If you are struggling to access therapy due to budget constraints, you could also consider public funded mental health services. The NHS Talking therapies programme offers free of charge counselling for common mental health problems like anxiety and depression. The service is available to anyone registered with a GP, though you do not necessarily need to be referred by your GP and can refer yourself directly to a Talking therapies service. The service will provide different solutions, including group and individual therapy, for a limited number of sessions which are generally up to six.

Is online therapy cheaper than in-person therapy?

Many therapists charge the same amount for online therapy as they do for in-person therapy—though clients may still find this cost-effective if it cuts down on their transportation costs. Health insurance plans often offer equivalent coverage for online and in-person therapy; indeed, in many places, they are legally required to do so. Text-based or on-demand therapy apps may be cheaper than traditional one-on-one psychotherapy; however, the practice may be less effective and is not likely to be covered by insurance.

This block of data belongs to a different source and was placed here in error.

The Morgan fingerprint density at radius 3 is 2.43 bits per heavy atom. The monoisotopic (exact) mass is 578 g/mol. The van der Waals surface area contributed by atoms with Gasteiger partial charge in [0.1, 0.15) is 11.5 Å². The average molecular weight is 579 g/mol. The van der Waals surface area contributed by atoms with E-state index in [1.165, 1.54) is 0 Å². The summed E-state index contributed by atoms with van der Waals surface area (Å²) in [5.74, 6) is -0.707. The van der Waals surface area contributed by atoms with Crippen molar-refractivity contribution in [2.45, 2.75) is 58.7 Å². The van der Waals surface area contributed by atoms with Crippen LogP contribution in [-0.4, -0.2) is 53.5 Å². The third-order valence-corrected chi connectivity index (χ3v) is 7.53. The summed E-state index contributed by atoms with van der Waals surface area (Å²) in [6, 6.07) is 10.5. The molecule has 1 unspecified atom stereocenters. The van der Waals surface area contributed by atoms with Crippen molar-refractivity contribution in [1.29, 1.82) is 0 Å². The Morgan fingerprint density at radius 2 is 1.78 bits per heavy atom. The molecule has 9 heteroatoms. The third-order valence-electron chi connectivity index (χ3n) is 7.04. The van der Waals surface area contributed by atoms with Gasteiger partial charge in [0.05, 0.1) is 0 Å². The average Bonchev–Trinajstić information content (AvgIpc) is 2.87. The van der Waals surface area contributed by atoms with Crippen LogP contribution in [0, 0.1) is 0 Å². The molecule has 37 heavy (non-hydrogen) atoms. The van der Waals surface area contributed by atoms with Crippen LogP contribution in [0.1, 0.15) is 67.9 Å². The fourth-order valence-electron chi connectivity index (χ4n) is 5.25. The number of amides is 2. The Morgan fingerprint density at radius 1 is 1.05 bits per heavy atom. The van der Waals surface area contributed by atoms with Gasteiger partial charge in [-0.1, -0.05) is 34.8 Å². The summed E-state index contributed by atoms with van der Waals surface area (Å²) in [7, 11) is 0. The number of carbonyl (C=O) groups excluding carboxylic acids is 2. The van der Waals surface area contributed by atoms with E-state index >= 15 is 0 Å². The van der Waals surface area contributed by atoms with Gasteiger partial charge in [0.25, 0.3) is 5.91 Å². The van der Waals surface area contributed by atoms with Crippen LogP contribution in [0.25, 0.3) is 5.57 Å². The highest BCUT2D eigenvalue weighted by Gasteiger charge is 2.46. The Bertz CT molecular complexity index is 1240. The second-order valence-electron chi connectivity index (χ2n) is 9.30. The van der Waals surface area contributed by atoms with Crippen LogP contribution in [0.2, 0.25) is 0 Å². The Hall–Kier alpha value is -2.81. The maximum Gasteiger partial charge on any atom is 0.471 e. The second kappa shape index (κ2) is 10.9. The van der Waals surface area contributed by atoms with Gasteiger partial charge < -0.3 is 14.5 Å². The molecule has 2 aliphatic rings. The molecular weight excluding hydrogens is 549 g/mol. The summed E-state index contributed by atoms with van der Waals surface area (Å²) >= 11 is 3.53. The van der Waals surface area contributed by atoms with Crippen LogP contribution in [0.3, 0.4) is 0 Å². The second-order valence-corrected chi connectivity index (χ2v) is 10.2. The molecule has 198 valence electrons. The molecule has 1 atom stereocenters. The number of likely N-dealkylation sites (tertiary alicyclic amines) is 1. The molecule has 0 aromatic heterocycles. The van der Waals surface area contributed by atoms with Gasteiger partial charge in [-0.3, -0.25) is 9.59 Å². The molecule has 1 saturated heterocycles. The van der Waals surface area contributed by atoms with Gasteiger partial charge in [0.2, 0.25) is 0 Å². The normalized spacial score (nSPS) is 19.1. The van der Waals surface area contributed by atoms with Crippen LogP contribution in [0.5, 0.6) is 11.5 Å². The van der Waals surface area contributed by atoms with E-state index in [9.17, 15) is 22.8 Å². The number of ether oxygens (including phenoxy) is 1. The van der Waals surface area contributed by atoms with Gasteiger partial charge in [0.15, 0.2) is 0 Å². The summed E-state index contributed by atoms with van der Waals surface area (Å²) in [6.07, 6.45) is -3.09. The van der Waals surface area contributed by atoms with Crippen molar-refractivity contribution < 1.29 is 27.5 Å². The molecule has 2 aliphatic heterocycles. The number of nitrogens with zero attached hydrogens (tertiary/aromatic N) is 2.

Is online therapy a good option?

Therapy conducted online can be just as effective as in-person therapy, as long as there is a strong alliance between the client and the therapist. To find a therapist who provides telehealth services to clients in your area, click “Online Therapy” on the directory homepage and search by your city or town or your postcode.

Are therapy sessions confidential?

Therapists who are part of a professional organisation such as the BACP, the UKCP, or BPS are bound by an ethical framework that requires them to uphold a confidentiality agreement. Confidentiality is a crucial part of the therapeutic relationship and only under specific circumstances, such as when there has been participation in a criminal act or act of terror, or if there is potential or known harm to the client or others, will a therapist be obligated to break the agreement. These exceptions to the confidentiality agreement are usually discussed during the initial consultation.